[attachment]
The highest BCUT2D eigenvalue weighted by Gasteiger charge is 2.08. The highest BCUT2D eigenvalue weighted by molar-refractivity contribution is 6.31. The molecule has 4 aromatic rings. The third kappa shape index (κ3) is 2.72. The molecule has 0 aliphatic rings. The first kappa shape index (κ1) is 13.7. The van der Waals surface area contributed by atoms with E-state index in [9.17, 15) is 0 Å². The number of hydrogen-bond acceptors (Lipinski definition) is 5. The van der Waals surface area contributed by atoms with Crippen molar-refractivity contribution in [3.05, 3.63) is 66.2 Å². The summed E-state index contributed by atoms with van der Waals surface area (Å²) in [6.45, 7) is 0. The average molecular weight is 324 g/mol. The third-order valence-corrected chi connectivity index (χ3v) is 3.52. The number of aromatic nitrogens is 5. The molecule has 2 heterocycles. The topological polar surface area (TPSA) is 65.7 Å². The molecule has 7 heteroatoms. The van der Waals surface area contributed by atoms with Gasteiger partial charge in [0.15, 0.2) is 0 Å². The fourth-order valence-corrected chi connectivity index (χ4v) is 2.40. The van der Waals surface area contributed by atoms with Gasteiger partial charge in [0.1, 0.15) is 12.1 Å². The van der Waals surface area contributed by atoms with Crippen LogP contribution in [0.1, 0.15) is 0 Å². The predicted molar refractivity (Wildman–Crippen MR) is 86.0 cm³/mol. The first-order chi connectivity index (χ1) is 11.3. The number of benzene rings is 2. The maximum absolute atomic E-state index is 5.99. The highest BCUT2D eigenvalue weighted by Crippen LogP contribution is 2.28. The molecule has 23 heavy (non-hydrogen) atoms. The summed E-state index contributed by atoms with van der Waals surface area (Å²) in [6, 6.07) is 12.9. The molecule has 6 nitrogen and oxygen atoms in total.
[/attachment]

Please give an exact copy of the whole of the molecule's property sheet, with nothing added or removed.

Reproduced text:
The highest BCUT2D eigenvalue weighted by Gasteiger charge is 2.08. The highest BCUT2D eigenvalue weighted by molar-refractivity contribution is 6.31. The molecule has 4 aromatic rings. The third kappa shape index (κ3) is 2.72. The molecule has 0 aliphatic rings. The first kappa shape index (κ1) is 13.7. The van der Waals surface area contributed by atoms with E-state index in [9.17, 15) is 0 Å². The number of hydrogen-bond acceptors (Lipinski definition) is 5. The van der Waals surface area contributed by atoms with Crippen molar-refractivity contribution in [3.05, 3.63) is 66.2 Å². The summed E-state index contributed by atoms with van der Waals surface area (Å²) in [6.45, 7) is 0. The average molecular weight is 324 g/mol. The third-order valence-corrected chi connectivity index (χ3v) is 3.52. The number of aromatic nitrogens is 5. The molecule has 2 heterocycles. The topological polar surface area (TPSA) is 65.7 Å². The molecule has 7 heteroatoms. The van der Waals surface area contributed by atoms with Gasteiger partial charge in [0.15, 0.2) is 0 Å². The fourth-order valence-corrected chi connectivity index (χ4v) is 2.40. The van der Waals surface area contributed by atoms with Gasteiger partial charge in [0.1, 0.15) is 12.1 Å². The van der Waals surface area contributed by atoms with Crippen LogP contribution in [0.1, 0.15) is 0 Å². The predicted molar refractivity (Wildman–Crippen MR) is 86.0 cm³/mol. The first-order chi connectivity index (χ1) is 11.3. The number of benzene rings is 2. The maximum absolute atomic E-state index is 5.99. The highest BCUT2D eigenvalue weighted by Crippen LogP contribution is 2.28. The molecule has 23 heavy (non-hydrogen) atoms. The summed E-state index contributed by atoms with van der Waals surface area (Å²) in [6, 6.07) is 12.9. The molecule has 6 nitrogen and oxygen atoms in total.